"Now you have the young and famous and the wealthy [aboard the Titan] and I don't think the search effort will stop," he said. "The question is, how far do we go to save people's lives?"

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The search for a missing submersible in the North Atlantic is intensifying as the oxygen supply is believed to be almost gone. Surveillance planes have picked up underwater sounds, but there's no confirmation they were made by the Titan or its crew. The fate of the five people on board of the vessel remains unknown. And this incident raises questions for the adventure tourism industry, such as who pays the price when high-risk travel goes wrong. NPR's Brian Mann joins us. Brian, let's start with an update first. I mean, what's happening out there right now?

BRIAN MANN, BYLINE: Well, A, as you mentioned, time's running out on the oxygen supply aboard that sub. A growing fleet of ships and aircraft are racing to the area to join the search and to be ready for recovery efforts if it is located. Here's Captain Jamie Frederick with the U.S. Coast Guard.


JAMIE FREDERICK: There are a lot of pieces of equipment flowing in from St. John's right now. Some of the ROV capability that's arriving soon is really great.

MANN: An ROV is a remote-operated vehicle. That's just part of the arsenal of equipment arriving now on scene.

MARTÍNEZ: The U.S. Coast Guard is running point for this thing. Vessels from other countries and private ships are also involved. Who pays for all that?

MANN: Yeah, this is going to be hugely expensive, and it will be largely paid for by U.S. taxpayers. Even though this tour left from Canada and took place in international waters, it's the policy of the Coast Guard. They don't charge people or companies for search and rescues. OceanGate, the company that operated this tour, required passengers to sign liability waivers, and now the company's unlikely to get a bill for this operation.

MARTÍNEZ: What about regulation, Brian, for high-risk tourism? I mean, do government agencies in the U.S. or maybe around the world have safety requirements for a company such as OceanGate?

MANN: Well, again, the Titan was giving tours in international waters, so there was apparently almost no government oversight here. In some parts of the world, A, companies that sell guide services or adventure trips do have to be licensed, but it's really uneven. Alain Grenier, an expert on adventure travel at the University of Quebec, says efforts to regulate this part of the industry have largely failed.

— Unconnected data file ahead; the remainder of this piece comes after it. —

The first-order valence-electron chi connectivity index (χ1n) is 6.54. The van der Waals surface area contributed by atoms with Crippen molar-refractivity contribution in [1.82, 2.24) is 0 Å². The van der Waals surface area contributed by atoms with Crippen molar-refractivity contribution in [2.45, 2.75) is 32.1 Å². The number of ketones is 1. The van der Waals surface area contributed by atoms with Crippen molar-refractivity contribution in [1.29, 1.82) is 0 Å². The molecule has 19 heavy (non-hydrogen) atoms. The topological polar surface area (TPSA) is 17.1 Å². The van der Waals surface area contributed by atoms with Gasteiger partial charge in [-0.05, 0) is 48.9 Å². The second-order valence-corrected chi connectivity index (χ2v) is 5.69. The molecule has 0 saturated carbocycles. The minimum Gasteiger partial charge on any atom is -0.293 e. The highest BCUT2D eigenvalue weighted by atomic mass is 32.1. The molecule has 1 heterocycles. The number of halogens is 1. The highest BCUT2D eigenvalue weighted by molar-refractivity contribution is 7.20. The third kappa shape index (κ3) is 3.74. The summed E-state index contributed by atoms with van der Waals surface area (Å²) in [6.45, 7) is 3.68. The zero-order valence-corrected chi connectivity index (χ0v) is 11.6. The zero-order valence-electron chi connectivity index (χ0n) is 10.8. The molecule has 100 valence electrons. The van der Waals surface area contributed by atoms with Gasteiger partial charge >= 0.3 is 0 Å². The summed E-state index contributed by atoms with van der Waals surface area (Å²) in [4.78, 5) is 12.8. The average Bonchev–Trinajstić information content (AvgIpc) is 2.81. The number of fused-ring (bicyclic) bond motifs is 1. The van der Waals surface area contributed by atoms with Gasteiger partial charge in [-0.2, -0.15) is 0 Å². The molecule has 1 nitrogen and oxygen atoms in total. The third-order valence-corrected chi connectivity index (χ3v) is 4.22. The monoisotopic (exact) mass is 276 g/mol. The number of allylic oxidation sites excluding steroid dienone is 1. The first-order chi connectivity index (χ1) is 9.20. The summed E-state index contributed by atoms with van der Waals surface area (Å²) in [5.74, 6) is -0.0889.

ALAIN GRENIER: If you regulate, you're going to kill the sense of adventure. So no regulation was brought.

MANN: And so for people paying to make these trips with a guide or an adventure travel company, it's largely buyer beware.

MARTÍNEZ: You know, when I look at these trips, adventure travel trips, they just seem sometimes very dangerous. So how common do their customers wind up needing help or rescue?

MANN: Yeah, this kind of travel is a fast-growing part of the industry. More companies are promising to take people to dangerous places - you know, outer space on rockets, to the top of mountains, to see the wreck of the Titanic. And sometimes things go wrong. This year alone, 17 climbers have died on Mount Everest on guided trips. More people there needed rescue. Experts tell me there are also a lot more people doing adventure travel alone in risky places. And often they don't have the experience or the equipment to do it safely. I spoke about this with Scott van Laer, who was a forest ranger in New York's Adirondack Mountains, where he took part in more than 600 backcountry rescues.

SCOTT VAN LAER: Most of them are so thankful to receive help, but I got to tell you, we had people that we rescued multiple times for the same lack of preparedness or equipment. So not everybody does get the message.

MANN: And one other thing experts tell me, A, is that rescuers taking part in these missions often suffer injuries and even sometimes fatalities. That's another hidden cost of the adventure travel industry. This search for the Titan is taking place in a very remote area of the Atlantic. So far, fortunately, there have been no reports of injuries among those rescue crews.

MARTÍNEZ: That's NPR's Brian Mann. Brian, thanks.

MANN: Thank you. Transcript provided by NPR, Copyright NPR.